A Recess Revolution

Are you in the “more recess in schools” camp? As a teacher and a parent, I know both sides.

My son is so active. He’s 15 months old. He is the child every week at story time that spends the entire 30 minutes running around with his head bobbing up and down. All of the other parents laugh and tell me how cute he is while their child is sitting in their lap, quietly dancing along to the music in the background.

Today, at one of my moms’ groups, we were asked about our passions. Being a mom and a (former) teacher, my answer is easy: child development and education. I watch my only child climb the furniture and run constantly. If I fast forward a few years to kindergarten, will I have something to worry about? Is he going to be that child that ends up in the principal’s office for misbehaving because he’s so desperate for recess?

What can we do to get more recess into the classrooms? A Recess Revolution is needed! #parenting #education #thereadingscoop

Teachers have it hard. Most teachers would kill for more recess, but their hands are tied. Teachers need to follow school and district procedures and are always being pressured to up the testing scores from previous years.

I understand; the process is convoluted. The administration, for its own reasons and a topic of its own, pushes the teachers to push the students to work harder and play less. My question is: is it working? Are test scores improving? As a teacher, I taught my students to back up their thinking with evidence. In the same way, do we, as a country, have any evidence to back up our thinking? Do we have any reason to believe that limiting recess is developing our children intellectually? Is limiting recess decreasing trips to the office and increasing test scores?

A few months ago, I read a story online. The link can be found below. Basically, some schools in Texas are trying out a program, giving kids in kindergarten and first grade more recess. The teachers are finding that children do better academically when they are given more recess throughout the day.  Not only are kids performing better when their brains have had a chance to shut off for a while, but also behaving better when they can run around and play like children.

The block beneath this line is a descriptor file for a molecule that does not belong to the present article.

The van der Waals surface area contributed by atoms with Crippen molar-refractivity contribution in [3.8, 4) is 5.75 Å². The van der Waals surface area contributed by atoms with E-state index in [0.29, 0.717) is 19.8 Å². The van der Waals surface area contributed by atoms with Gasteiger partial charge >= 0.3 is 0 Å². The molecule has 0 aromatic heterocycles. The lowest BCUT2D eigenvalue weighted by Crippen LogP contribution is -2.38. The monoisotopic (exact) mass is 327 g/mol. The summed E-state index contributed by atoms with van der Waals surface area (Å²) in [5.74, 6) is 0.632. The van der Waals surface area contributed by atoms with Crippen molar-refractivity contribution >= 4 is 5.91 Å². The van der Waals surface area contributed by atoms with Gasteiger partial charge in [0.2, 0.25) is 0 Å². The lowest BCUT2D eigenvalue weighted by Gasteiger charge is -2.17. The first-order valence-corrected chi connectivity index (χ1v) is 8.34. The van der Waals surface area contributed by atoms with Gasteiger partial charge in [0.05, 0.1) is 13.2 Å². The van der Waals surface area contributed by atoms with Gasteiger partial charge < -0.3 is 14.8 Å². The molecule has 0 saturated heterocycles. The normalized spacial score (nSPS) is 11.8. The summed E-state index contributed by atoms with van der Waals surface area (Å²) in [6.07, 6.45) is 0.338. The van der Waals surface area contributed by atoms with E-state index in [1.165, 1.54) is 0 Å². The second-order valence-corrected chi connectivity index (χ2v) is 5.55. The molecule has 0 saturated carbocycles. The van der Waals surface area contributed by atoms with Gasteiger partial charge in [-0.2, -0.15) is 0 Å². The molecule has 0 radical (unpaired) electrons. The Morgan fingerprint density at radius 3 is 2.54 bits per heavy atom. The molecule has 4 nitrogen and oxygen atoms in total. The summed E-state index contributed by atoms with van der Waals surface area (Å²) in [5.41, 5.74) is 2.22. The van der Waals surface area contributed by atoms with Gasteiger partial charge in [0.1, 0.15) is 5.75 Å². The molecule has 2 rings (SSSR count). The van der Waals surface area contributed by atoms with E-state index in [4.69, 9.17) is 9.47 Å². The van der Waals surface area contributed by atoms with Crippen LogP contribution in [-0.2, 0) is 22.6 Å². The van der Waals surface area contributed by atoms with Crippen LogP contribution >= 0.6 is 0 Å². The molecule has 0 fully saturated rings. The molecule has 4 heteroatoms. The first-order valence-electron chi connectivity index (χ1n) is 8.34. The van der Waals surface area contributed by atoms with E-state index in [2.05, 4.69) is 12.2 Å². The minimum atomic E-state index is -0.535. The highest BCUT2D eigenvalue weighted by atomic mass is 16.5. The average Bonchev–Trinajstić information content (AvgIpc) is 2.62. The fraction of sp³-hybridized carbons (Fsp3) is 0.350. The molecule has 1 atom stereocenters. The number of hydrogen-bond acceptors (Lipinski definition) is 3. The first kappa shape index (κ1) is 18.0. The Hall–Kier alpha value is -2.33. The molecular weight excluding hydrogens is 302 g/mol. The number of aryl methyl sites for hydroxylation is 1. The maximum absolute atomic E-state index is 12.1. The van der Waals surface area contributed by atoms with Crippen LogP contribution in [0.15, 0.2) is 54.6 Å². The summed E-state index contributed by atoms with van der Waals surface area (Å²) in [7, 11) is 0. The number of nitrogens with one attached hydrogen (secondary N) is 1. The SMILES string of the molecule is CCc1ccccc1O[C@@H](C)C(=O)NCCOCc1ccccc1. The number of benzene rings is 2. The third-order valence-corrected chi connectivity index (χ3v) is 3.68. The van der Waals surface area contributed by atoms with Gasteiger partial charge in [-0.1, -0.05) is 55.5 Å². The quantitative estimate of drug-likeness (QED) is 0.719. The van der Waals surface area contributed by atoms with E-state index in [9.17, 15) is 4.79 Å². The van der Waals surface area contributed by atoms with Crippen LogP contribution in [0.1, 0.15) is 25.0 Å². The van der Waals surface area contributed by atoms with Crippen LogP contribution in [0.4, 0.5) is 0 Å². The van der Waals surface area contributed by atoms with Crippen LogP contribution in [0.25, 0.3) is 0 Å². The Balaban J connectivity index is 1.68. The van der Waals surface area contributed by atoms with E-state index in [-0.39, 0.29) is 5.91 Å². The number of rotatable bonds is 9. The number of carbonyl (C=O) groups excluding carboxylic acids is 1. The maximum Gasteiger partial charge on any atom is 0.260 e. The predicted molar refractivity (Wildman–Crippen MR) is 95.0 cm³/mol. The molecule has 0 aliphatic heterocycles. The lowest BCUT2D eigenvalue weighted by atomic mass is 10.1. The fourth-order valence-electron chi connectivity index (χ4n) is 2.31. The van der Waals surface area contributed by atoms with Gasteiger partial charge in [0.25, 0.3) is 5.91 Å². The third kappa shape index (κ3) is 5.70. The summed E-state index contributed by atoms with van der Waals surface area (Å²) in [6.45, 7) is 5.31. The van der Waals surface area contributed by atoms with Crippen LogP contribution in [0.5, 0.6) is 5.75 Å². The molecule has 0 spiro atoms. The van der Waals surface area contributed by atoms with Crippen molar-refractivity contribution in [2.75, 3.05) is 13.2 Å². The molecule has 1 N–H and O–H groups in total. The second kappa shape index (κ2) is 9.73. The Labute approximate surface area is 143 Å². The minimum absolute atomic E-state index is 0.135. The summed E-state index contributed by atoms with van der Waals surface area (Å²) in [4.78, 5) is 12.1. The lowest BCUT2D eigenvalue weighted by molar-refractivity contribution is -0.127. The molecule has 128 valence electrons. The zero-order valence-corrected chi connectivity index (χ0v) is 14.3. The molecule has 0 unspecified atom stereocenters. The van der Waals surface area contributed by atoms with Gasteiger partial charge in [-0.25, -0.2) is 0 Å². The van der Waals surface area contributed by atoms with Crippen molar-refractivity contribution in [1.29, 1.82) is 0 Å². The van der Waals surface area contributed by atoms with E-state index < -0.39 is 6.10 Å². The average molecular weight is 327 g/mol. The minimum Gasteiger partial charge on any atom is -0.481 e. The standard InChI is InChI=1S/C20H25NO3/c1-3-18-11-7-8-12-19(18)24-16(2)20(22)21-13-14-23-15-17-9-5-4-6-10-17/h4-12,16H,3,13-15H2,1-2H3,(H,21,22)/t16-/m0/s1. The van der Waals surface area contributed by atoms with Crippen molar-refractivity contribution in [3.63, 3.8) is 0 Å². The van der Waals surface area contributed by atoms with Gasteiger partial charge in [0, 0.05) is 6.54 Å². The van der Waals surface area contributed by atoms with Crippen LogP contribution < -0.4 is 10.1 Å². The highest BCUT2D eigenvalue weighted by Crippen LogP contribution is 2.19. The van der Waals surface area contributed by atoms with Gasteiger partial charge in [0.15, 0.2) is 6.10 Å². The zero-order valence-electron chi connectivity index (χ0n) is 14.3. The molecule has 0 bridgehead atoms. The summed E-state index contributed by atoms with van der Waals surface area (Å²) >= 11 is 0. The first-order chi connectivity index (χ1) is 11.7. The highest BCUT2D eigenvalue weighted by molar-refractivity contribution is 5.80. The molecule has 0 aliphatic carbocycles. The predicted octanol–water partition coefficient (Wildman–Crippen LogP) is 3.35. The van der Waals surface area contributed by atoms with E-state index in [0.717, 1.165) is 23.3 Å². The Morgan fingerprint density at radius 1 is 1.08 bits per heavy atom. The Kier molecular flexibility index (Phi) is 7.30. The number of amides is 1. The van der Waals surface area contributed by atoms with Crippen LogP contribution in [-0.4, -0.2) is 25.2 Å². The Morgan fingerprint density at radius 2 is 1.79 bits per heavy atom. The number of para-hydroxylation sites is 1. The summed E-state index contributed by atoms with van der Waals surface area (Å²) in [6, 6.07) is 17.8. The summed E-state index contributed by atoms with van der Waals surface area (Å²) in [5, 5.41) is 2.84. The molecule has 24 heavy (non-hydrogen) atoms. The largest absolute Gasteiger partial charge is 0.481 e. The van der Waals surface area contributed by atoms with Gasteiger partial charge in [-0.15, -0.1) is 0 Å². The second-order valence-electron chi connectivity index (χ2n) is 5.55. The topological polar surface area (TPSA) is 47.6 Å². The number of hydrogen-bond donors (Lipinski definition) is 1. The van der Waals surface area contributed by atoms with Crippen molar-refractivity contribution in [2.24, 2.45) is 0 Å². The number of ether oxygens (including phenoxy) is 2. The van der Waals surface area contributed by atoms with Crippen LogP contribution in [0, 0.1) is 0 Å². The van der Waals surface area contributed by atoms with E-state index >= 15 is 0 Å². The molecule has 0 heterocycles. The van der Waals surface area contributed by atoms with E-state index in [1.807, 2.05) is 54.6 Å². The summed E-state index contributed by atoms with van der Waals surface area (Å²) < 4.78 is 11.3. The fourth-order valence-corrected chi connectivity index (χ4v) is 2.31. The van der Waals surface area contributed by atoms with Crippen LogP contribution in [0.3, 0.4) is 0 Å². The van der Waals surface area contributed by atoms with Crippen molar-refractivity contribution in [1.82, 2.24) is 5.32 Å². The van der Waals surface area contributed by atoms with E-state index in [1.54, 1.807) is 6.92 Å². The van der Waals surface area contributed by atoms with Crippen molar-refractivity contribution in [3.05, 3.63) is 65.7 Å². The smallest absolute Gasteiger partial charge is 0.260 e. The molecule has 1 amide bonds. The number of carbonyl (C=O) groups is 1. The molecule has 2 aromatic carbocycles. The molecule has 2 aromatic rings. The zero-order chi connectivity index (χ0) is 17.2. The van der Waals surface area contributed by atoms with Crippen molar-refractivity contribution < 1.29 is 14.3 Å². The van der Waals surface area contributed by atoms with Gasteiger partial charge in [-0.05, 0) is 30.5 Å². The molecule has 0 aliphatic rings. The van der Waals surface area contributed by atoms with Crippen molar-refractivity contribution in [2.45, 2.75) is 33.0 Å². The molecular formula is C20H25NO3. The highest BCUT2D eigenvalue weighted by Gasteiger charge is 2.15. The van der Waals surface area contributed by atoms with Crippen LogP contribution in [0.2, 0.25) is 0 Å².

I’m currently in the process of taking courses to keep my teaching certificate current. As a stay-at-home-mom, I want to keep the option of teaching on the table. I just took a course on retention and how some students are retained for behavioral issues. I think this could have everything to do with recess. Schools that have added more recesses to schools have seen a decrease in chewed pencils and an increase in learning. Maybe, if we all jumped on board, we would see a decrease in retention and an increase in graduating from highschool with more brain breaks. How many breaks do you take during the day to keep your productivity up?

I see the beginnings of a recess revolution. I just hope it comes in time for Brandon to enter the public school system. In the meantime, I’ll keep voicing my opinions and gather up my evidence for any future trips I might need to make to the principal’s office.


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That’s the Reading Scoop,





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